could be whipped and sold by the plantation owner.

Beloved that inhuman system started in 1619 and

lasted until 1863. With respect to Race Relations Sunday,

why did it not occur during the period of slavery, and why

was it so late, chronologically ( 1916 ) to be established?

Might that Sunday be thought of as an annual purging

Worship for that group who enslaved Africans?

Resisting the urge to further comment on this annual

worship, attention will now be placed on the significance

of Black History Month. As noted earlier, Dr. Carter G.

Woodson was appalled by the scarcity of writing on

the black experiences in America. He, therefore,

established the Journal of Negro History, Negro History

Week now known as Black History Month, and later

The Association for the Study of African American Life and

History. Your pastor will be in attendance at a meeting

of this Association later this month in Washington, DC.

In closing, this sermon was entitled I Am Your

Brother. It identified some brothers found in the Old

Testament, but concentrated on Jacobs sons. It was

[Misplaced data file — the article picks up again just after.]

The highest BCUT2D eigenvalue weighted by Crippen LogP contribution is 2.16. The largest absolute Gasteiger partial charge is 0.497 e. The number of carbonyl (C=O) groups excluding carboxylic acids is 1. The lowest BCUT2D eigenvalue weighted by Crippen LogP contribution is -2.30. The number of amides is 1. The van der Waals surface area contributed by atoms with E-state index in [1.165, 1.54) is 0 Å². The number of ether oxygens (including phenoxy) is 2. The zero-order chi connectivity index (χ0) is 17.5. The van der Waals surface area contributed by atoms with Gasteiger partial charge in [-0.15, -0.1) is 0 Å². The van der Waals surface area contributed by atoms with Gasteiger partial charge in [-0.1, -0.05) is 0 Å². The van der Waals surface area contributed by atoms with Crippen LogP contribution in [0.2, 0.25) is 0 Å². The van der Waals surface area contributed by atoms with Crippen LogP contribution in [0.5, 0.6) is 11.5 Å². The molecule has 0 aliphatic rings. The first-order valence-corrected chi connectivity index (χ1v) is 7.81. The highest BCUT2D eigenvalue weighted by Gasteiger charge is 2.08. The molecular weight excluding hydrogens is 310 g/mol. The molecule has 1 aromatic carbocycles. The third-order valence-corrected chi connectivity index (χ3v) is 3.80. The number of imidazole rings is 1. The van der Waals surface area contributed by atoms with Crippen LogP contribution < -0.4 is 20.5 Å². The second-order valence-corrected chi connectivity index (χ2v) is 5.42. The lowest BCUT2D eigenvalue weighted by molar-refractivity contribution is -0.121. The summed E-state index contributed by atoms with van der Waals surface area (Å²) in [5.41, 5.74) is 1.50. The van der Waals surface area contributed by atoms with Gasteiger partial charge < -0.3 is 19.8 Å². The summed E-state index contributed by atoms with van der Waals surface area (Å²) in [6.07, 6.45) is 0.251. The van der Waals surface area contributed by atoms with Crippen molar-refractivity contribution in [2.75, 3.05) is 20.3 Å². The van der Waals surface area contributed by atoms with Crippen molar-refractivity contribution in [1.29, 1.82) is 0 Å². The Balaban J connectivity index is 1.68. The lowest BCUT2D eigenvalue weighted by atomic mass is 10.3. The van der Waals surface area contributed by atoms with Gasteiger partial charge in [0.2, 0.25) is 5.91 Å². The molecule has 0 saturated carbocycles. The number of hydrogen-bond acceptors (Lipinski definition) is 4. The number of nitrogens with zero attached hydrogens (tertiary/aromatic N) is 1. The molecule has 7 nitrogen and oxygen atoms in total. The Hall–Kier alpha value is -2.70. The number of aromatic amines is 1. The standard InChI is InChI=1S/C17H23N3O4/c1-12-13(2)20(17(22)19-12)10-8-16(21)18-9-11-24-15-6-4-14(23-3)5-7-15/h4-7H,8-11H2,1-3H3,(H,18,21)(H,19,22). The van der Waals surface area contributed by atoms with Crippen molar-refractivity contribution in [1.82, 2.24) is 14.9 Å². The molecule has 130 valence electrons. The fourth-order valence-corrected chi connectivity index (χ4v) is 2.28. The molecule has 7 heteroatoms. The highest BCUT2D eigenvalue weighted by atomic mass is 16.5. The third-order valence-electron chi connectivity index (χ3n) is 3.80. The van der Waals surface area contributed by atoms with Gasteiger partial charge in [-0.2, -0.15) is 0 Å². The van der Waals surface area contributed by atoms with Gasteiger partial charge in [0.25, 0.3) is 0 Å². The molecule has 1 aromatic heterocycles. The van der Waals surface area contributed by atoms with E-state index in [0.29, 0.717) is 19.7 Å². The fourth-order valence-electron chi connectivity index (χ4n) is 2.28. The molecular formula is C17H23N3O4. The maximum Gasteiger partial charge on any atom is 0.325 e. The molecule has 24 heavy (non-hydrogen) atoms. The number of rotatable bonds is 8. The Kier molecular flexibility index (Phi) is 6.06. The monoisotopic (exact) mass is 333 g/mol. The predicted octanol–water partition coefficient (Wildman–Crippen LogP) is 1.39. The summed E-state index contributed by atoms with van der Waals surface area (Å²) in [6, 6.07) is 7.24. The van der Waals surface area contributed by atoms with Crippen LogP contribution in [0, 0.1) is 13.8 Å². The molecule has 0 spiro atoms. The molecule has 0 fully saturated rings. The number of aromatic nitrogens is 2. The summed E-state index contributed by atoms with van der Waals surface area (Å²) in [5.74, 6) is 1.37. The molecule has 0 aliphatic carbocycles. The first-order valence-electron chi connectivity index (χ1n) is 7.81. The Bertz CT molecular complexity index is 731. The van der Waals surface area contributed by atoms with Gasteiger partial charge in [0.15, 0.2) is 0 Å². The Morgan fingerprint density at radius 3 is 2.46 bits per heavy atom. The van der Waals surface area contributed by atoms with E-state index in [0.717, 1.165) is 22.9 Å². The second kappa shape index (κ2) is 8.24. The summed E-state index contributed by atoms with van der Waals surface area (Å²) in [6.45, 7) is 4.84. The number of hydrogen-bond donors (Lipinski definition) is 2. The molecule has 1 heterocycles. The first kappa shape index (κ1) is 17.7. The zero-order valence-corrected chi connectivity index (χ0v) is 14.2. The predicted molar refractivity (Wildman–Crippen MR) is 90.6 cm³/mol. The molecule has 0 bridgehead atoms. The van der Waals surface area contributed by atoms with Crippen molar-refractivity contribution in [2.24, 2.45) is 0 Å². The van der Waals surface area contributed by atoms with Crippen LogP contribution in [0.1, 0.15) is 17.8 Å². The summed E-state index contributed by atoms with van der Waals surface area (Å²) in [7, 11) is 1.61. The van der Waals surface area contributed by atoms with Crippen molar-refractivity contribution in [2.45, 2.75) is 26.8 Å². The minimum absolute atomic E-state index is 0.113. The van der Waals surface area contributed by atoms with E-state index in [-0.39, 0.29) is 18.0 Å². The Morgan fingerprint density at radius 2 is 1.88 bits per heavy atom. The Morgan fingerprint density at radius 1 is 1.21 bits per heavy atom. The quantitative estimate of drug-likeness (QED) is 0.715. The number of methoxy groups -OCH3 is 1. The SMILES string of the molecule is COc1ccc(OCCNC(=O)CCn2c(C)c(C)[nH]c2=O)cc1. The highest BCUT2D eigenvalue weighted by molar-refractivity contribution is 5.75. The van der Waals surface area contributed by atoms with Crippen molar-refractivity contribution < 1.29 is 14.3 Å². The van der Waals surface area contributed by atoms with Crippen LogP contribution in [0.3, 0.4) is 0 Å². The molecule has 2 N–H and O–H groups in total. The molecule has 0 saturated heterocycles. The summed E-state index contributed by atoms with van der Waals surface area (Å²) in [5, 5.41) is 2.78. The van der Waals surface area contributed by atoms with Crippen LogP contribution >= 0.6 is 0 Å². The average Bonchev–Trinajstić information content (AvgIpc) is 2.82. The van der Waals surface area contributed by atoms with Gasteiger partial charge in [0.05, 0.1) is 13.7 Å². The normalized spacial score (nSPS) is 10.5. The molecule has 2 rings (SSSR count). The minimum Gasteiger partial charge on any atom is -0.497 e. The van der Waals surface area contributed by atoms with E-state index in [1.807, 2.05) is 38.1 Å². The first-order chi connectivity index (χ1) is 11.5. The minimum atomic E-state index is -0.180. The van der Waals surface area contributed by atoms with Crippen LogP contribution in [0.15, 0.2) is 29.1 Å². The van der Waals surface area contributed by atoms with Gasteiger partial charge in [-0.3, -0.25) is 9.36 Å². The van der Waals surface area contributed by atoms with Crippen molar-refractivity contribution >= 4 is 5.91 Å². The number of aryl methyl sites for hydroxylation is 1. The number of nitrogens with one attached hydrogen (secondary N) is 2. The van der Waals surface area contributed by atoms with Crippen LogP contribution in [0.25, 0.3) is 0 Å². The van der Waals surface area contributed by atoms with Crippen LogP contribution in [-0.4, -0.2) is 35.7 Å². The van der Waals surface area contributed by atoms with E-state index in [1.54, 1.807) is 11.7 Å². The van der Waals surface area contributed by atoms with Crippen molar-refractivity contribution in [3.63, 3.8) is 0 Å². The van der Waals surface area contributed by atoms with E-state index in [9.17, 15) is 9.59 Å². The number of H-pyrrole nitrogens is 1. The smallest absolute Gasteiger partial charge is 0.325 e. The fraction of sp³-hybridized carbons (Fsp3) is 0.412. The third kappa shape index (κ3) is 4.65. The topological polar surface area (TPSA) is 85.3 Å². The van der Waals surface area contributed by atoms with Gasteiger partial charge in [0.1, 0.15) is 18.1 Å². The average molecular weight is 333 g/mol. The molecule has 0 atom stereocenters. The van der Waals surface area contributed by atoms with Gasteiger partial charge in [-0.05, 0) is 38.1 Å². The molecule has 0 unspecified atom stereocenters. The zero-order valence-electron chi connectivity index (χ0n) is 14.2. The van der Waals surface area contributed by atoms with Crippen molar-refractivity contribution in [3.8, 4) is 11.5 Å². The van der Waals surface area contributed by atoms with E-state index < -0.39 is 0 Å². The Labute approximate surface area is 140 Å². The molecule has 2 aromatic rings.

highlighted by the invitation of Joseph to his brothers,

who had earlier cast him into a pit, "come near...I am

Joseph your brother...". Secondly, the sermon explored

some facets of Race Relations Sunday while questioning

the lateness of its establishment and, thirdly, it delved into

the Black experiences and the role of Carter G. Woodson

in bringing this neglected history to the American public.

Finally, there are, hopefully, some pertinent questions

and conclusions which are herein submitted: Does the

lateness in establishing Race Relations Sunday mirror

the Nation’s lingering marginal, if any, commitment to

the equality for African Americans? Is the Republican

agenda toward African Americans and other minorities

like unto Joseph’s brothers - i.e just bound us and cast us

into the pit of everlasting inequality? With respect to our history,

we owe an ever present measure of gratitude toCarter G.

Woodson for his vision and commitment to the preservation of

our history. So let us as a people of color remember - they

brought us here, but we did not choose to come; they have and

continued to exploit us, while we are near helpless; and they are

constantly making legislative maneuvers to further restrict our

freedom, economics, and survival.

        But let us never shutter and grow sick at heart for

there yet exit the Almighty God who oversees, controls, and

makes drastic changes in accordance with divine priorities.

Let us, therefore, lift our eyes unto the hills from whence

cometh our help! Amen.